The Department of German at Williams College offers an integrated approach to the study of language, literature, and culture. Our curriculum offers students the opportunity to explore German-speaking Europe’s extraordinarily rich cultural tradition, one that has thoroughly influenced many fields ranging from philosophy to music, theatre, art history, linguistics, history, psychology and sociology. Today, Germany is one of the leading countries in the European Union, and all three German-speaking countries are actively engaged with the exciting new heterogeneity of Europe.

The department’s faculty members pursue an interdisciplinary research agenda and participate in several programs on campus, including Comparative LiteratureWomen’s Studies and International Studies. The Department offers a major in German Studies and a Certificate in German.  The major consists of ten courses, counting all language courses and the Certificate consists of seven courses. Students are asked to complete their major requirements with at least two German-related courses from other fields. Our course sizes are small which allows for close student-faculty contact. Independent study courses and tutorials are available on a regular basis. Students are matched with a faculty advisor who helps them select courses and pursue their intellectual interests. In consultation with the department, students may choose a senior thesis project based on their research interests.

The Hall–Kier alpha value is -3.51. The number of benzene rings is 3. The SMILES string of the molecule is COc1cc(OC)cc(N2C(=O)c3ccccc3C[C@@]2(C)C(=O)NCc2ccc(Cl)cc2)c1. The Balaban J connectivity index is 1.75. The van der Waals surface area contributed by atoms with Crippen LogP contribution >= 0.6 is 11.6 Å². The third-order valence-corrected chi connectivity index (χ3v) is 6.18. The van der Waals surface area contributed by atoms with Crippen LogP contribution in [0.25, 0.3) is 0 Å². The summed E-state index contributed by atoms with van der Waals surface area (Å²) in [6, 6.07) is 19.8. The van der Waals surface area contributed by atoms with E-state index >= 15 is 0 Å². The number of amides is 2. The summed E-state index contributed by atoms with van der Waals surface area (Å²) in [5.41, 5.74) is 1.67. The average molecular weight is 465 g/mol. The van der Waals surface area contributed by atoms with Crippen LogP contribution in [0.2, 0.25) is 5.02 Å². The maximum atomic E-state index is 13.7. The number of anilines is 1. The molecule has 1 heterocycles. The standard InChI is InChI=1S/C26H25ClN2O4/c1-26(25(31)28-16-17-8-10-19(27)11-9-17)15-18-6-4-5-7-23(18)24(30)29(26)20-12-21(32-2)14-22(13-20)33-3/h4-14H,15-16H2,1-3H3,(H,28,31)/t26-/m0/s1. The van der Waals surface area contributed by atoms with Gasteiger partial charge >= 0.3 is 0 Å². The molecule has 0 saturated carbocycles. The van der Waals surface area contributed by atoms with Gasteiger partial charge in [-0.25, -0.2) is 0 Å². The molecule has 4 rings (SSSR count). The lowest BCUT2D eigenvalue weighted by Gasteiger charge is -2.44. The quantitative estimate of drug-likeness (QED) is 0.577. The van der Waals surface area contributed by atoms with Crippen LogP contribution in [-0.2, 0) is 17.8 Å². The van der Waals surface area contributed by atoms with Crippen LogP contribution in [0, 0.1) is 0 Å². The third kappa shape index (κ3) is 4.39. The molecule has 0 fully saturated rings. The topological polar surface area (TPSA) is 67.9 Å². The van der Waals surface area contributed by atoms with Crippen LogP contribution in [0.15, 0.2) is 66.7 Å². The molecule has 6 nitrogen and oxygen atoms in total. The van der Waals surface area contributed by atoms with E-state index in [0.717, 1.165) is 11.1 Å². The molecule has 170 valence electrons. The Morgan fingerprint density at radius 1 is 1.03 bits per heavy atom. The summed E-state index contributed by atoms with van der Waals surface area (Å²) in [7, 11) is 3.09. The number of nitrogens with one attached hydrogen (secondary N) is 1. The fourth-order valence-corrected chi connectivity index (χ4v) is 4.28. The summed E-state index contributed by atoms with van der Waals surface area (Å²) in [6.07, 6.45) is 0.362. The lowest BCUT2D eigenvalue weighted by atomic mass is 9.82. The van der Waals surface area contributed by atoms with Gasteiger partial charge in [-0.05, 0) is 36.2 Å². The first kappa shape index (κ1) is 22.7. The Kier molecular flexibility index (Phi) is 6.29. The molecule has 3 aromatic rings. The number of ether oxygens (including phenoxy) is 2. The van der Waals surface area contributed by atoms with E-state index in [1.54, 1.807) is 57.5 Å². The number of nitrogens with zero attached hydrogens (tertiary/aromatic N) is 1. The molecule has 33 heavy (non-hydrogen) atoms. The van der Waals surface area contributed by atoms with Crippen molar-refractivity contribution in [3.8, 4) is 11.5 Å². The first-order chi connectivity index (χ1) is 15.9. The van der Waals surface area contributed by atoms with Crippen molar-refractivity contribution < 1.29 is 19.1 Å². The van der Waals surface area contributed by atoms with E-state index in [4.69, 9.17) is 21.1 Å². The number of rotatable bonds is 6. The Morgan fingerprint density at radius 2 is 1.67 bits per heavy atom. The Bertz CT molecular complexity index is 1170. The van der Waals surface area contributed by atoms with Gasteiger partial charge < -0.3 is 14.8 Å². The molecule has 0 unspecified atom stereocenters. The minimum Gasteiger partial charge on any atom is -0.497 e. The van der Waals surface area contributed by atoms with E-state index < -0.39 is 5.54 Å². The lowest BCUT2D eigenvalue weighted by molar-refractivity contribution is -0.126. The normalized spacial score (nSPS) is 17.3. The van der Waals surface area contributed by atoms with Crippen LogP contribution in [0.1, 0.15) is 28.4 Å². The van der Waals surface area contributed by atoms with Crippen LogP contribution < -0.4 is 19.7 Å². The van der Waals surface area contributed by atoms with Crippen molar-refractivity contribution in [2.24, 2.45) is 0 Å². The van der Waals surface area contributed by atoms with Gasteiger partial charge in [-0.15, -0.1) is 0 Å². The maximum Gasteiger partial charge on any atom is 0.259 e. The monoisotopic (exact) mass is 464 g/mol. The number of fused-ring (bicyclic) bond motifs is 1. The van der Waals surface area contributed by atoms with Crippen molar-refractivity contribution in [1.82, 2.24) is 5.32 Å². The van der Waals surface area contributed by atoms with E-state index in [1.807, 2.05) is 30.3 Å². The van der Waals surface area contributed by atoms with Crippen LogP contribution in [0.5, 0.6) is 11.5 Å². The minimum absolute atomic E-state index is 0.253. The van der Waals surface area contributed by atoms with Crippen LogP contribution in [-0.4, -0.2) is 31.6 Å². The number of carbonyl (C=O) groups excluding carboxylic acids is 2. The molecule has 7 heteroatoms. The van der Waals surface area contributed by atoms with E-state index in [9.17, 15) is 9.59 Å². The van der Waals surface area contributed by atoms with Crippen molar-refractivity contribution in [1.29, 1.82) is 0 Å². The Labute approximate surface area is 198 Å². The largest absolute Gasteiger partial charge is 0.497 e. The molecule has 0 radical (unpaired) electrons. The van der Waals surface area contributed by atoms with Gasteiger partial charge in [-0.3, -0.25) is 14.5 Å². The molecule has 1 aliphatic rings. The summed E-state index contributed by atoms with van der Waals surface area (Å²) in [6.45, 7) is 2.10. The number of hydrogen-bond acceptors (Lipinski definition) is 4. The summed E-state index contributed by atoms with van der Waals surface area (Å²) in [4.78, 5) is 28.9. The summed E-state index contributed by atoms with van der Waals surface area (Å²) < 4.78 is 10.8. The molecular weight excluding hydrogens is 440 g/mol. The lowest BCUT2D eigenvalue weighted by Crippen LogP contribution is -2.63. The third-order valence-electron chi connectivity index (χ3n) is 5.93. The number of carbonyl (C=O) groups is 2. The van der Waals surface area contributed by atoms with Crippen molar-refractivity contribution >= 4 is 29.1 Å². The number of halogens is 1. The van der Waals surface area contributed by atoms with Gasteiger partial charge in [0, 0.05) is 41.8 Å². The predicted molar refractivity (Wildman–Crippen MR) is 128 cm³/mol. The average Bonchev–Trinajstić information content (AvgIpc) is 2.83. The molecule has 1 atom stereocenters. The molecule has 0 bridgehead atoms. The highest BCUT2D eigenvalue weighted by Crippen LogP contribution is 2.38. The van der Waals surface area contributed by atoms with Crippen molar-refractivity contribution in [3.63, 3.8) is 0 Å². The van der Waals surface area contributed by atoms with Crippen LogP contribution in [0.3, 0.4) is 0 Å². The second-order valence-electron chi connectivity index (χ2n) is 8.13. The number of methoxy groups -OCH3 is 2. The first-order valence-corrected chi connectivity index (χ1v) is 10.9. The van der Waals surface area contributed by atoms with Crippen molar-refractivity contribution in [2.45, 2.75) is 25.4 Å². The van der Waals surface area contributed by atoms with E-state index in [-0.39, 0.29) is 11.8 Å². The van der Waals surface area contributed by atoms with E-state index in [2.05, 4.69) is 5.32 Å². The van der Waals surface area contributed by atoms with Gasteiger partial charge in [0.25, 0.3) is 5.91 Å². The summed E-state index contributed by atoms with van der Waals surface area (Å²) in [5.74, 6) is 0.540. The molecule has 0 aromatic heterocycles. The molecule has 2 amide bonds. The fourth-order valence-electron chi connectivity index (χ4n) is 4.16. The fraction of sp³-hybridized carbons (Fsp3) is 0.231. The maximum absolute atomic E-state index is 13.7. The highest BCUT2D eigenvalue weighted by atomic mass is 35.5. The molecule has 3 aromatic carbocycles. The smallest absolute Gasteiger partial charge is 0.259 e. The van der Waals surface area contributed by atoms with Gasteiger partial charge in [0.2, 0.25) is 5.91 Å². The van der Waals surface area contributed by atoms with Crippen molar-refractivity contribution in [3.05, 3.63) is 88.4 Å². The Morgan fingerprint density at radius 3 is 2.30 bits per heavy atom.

We strongly encourage all our students to take a Goethe Institute or other language immersion course, and to spend a semester or the entire junior year in a German-speaking country. We offer personalized advising for study abroad. Recent Williams students have studied in Berlin, Wien, München, Tübingen and Hamburg.

Teaching Associates from Germany and Austria join us every year to teach conversation sections of the language courses and run German-related activities and events, ranging from excursions to the Neue Galerie New York to see expressionist art or the Tenement Museum to learn about German-American immigrant families to chocolate tasting and “Grillabend,” our version of a cookout.